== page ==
Jailed '60s Radical Kathy Boudin Denied Parole
By Grant McCool
NEW YORK (Reuters) - Kathy Boudin, a U.S. revolutionary
serving 20 years to life in prison for her role in a deadly
1981 security truck robbery, was denied parole on Wednesday,
Boudin, 58, a former member of the 1960s radical Weather
Underground group, pleaded guilty to second degree murder after
the robbery in Nanuet, New York, in which a security guard and
two police officers were shot dead by gunmen.
Boudin received the ruling from the New York State parole
board after an interview. It noted her ``positive'' disciplinary
and program records -- she has been credited with helping
develop programs for AIDS victims.
But the board said ``that due to the violent nature and
circumstances of the offenses, your release at this time would
be incompatible with the welfare of society.''
New York State Division of Parole spokesman Thomas Grant
said Boudin was entitled to apply for parole again in August
Her application for parole, the first she was allowed to
make in two decades of imprisonment, was strongly opposed by
relatives of the three dead men. A letter-writing campaign
produced 35,000 objections to the possibility of parole,
Her supporters argued that Boudin should be released
because she was a changed woman who had helped AIDS victims,
incarcerated mothers and inmates seeking college degrees.
In the Oct. 20, 1981, robbery of $1.6 million from a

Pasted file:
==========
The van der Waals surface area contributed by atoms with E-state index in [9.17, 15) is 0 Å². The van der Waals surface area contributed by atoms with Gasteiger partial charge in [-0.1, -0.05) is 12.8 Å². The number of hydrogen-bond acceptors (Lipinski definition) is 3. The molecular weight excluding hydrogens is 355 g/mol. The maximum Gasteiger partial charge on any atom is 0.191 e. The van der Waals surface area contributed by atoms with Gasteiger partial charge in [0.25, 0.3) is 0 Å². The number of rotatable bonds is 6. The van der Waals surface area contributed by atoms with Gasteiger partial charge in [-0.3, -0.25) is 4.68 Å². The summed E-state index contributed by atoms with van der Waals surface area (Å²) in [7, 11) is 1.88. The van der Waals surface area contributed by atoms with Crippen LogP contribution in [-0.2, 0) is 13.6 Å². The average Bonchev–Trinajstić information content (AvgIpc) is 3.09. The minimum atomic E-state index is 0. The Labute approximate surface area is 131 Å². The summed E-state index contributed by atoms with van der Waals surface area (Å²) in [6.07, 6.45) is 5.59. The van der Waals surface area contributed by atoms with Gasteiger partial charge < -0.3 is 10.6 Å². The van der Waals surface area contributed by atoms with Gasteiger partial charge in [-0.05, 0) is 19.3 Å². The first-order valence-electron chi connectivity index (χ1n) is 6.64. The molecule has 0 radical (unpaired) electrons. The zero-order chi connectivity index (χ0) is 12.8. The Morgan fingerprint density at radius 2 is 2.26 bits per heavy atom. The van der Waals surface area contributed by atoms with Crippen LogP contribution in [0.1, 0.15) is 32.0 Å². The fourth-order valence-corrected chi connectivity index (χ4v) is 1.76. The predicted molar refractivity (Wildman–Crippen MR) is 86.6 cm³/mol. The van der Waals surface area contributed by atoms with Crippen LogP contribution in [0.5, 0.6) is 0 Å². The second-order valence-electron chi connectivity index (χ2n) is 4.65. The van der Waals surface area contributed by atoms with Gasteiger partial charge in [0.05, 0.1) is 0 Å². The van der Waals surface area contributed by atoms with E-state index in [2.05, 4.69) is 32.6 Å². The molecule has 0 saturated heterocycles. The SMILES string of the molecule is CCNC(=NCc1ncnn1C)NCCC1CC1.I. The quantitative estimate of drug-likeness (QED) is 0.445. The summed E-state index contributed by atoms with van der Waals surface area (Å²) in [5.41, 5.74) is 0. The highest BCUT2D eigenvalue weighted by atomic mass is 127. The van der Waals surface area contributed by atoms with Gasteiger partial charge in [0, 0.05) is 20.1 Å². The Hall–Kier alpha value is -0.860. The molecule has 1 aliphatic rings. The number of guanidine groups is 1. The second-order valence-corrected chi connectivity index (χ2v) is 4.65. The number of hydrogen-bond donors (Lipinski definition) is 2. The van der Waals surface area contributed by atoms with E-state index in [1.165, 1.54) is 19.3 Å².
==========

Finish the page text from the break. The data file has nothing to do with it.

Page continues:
Brink's truck, members of the Black Liberation Army, a splinter
group of the Black Panthers, held up the truck and killed a
guard. The money was transferred to another truck in which
Boudin was waiting.
That vehicle was stopped by police on an approach to the
New York State Thruway. Boudin, whose own group had disbanded
years earlier, surrendered, but gunmen burst out of the truck
and opened fire, killing two police officers.
Boudin grew up in Manhattan, the daughter of leftist
parents. In college, she became involved with Students for a
Democratic Society and then its militant offshoot, the Weather
By 1970 she had gone underground, using an assumed name
after surviving an explosion in a Greenwich Village townhouse
where other members of the group had been making bombs.
In an interview with The New York Times last week at the
Bedford Hills Correctional Facility in Westchester County just
north of New York, Boudin did not minimize her crime or guilt,
the newspaper said.
The New Yorker magazine, in an article published in July,
quoted Boudin as saying, ``I was responsible for not being
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